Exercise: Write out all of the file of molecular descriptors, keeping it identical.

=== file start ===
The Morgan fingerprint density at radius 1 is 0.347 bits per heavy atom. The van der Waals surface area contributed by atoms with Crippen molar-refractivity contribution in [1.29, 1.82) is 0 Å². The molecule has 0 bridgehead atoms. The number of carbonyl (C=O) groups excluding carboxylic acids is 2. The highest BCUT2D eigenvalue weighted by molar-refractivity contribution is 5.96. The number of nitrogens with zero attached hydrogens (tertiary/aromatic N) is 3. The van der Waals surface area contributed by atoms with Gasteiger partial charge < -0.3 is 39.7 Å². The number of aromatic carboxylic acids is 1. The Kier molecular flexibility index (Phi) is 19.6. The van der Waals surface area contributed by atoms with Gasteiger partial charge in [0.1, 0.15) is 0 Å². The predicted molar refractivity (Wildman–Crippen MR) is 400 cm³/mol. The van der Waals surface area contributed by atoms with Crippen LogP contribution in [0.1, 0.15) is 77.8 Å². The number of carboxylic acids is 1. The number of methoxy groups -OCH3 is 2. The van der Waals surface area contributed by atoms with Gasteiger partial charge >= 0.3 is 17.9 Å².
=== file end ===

The Morgan fingerprint density at radius 1 is 0.347 bits per heavy atom. The van der Waals surface area contributed by atoms with Crippen molar-refractivity contribution in [1.29, 1.82) is 0 Å². The molecule has 0 bridgehead atoms. The number of carbonyl (C=O) groups excluding carboxylic acids is 2. The highest BCUT2D eigenvalue weighted by molar-refractivity contribution is 5.96. The number of nitrogens with zero attached hydrogens (tertiary/aromatic N) is 3. The van der Waals surface area contributed by atoms with Gasteiger partial charge < -0.3 is 39.7 Å². The number of aromatic carboxylic acids is 1. The Kier molecular flexibility index (Phi) is 19.6. The van der Waals surface area contributed by atoms with Gasteiger partial charge in [0.1, 0.15) is 0 Å². The predicted molar refractivity (Wildman–Crippen MR) is 400 cm³/mol. The van der Waals surface area contributed by atoms with Crippen LogP contribution in [0.1, 0.15) is 77.8 Å². The number of carboxylic acids is 1. The number of methoxy groups -OCH3 is 2. The van der Waals surface area contributed by atoms with Gasteiger partial charge >= 0.3 is 17.9 Å².